MEXICO CITY (Reuters) -A four-month-long labor strike has been lifted at Newmont’s Penasquito gold mine in Mexico after a deal was reached between workers and the firm to boost salaries, according to statements from the mine, union and Mexico’s labor ministry on Thursday.
Mexico is a top 10 gold miner, and Penasquito has ranked among its most productive precious metals projects.
Both parties agreed to an 8% salary increase for workers, the statements said, a figure below the 10%-20% hike proposed by the union initially.
The union’s statement said the salary raise is retroactive to Aug. 1, adding that employee profit sharing this year will stand at 10%.
The miner also agreed to pay two months salary to workers if it fails to report profits in the year, the union said.
In a brief statement, Newmont confirmed that a “preliminary” deal was reached and said it hoped it would be approved in a federal labor tribunal so that activities at the mine could restart, without providing further details.
The strike was launched in June by the National Union of Mine and Metal Workers of the Mexican Republic, led by union president and ruling party Sen. Napoleon Gomez, an ally of leftist President Andres Manuel Lopez Obrador.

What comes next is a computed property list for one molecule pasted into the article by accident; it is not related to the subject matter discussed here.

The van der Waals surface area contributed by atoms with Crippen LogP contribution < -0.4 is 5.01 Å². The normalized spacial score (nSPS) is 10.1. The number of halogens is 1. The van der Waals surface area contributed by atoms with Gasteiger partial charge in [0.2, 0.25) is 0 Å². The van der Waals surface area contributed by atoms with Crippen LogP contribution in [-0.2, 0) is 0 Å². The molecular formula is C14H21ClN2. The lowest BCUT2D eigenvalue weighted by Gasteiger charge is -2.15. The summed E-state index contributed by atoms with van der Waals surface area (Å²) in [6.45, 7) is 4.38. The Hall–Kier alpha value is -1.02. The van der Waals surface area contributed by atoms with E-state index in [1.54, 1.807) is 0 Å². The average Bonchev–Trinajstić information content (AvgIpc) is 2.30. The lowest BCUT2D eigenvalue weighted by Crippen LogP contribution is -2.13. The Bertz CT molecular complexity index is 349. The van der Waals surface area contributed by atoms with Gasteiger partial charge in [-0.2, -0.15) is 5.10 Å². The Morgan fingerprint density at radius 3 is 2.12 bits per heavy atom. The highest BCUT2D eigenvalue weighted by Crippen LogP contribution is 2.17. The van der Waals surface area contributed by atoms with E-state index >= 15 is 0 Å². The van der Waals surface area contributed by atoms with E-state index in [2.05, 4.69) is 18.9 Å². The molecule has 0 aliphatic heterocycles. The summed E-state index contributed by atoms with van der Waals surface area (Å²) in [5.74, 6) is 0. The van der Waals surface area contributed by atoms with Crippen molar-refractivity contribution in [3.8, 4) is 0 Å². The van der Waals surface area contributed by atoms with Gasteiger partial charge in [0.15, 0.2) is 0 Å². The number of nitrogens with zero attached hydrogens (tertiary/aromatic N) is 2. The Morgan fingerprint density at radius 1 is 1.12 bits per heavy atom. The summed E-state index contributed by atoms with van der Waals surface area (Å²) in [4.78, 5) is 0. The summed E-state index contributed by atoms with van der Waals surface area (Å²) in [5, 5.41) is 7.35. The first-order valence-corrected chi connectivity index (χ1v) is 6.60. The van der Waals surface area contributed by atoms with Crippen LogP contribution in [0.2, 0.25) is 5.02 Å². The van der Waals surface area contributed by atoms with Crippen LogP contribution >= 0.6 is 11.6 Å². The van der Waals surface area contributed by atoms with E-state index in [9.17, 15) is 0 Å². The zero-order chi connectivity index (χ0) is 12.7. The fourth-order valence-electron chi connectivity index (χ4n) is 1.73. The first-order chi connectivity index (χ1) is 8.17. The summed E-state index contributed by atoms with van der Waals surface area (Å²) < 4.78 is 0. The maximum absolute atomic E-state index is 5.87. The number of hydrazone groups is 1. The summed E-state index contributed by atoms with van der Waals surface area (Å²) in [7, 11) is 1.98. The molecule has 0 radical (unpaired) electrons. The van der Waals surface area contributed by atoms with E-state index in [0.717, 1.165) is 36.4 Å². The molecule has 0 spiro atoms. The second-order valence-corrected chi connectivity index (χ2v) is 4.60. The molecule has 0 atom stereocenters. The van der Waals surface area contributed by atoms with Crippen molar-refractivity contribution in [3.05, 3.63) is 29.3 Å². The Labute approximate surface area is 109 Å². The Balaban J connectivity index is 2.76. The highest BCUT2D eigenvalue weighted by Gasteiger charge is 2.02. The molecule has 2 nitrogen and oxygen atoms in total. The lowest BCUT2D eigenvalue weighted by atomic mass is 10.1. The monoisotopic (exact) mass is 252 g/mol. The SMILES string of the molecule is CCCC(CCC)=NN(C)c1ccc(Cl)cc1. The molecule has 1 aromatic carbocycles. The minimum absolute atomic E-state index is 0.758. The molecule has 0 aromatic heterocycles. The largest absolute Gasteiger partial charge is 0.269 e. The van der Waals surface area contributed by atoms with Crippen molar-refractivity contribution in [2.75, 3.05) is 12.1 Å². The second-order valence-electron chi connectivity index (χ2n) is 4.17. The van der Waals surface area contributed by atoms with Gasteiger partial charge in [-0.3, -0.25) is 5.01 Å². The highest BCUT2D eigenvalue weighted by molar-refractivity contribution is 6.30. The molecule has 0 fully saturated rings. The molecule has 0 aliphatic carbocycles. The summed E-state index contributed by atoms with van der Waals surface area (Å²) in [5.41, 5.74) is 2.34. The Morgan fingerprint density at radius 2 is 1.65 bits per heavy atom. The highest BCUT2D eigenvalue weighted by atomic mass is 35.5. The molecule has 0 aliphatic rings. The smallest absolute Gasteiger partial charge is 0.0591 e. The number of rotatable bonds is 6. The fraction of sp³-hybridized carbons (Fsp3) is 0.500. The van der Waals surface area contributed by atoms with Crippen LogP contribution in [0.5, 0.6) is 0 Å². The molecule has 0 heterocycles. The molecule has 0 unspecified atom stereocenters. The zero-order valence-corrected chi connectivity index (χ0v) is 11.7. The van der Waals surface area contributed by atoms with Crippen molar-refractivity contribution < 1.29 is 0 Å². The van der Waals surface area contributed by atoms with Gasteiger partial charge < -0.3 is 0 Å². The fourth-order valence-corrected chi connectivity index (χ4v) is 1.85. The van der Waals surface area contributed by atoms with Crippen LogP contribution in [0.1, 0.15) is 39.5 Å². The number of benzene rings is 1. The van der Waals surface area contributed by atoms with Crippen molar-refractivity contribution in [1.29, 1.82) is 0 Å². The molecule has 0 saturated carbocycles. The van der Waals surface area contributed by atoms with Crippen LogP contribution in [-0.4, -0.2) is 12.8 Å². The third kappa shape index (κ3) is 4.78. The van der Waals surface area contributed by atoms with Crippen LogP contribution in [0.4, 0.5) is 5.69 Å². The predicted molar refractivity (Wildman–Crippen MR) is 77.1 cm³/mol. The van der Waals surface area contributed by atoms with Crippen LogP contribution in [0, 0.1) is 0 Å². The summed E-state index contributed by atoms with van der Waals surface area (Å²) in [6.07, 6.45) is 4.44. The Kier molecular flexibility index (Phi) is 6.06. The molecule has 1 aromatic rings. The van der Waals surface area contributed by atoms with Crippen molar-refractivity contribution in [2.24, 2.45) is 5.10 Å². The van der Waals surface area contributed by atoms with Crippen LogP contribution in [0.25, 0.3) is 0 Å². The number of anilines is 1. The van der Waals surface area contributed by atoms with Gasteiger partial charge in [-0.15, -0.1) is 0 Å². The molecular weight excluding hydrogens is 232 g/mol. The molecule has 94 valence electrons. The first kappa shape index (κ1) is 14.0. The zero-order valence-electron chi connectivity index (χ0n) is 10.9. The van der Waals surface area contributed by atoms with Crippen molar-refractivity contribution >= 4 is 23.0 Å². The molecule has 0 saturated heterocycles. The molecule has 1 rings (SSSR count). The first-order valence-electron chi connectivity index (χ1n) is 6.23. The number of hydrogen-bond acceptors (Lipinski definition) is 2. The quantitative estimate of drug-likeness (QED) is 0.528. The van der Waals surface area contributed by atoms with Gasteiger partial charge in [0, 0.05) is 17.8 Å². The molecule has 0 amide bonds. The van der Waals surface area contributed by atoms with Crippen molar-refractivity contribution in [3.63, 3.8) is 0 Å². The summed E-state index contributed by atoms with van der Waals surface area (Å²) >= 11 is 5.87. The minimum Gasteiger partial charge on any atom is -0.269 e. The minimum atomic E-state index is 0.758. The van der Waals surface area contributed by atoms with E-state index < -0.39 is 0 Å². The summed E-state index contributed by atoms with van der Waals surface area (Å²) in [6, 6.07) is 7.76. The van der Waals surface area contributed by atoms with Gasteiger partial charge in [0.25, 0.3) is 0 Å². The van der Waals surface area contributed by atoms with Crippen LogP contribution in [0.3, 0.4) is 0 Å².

The statements noted that workers will also receive a 152 million peso ($8.3 million) bonus, divided equally among them.
Penasquito, located in northern Zacatecas state, incurred a $23 million hit to operating costs, as well as $15 million in depreciation and amortization due to the work stoppage, according to company data released after the second quarter.
During the second quarter, the mine produced some 38,000 ounces of gold, down nearly 70% from the year-earlier period.
Last year, Penasquito produced around 566,000 ounces of gold.
In addition to precious metals, Penasquito also produces significant volumes of base metals zinc and lead.
Newmont withdrew in July its annual output guidance for the project’s production this year due to the strike.
($1 = 18.2971 Mexican pesos)
(Reporting by Daina Beth Solomon and Valentine Hilaire; Editing by David Alire Garcia and Stephen Coates)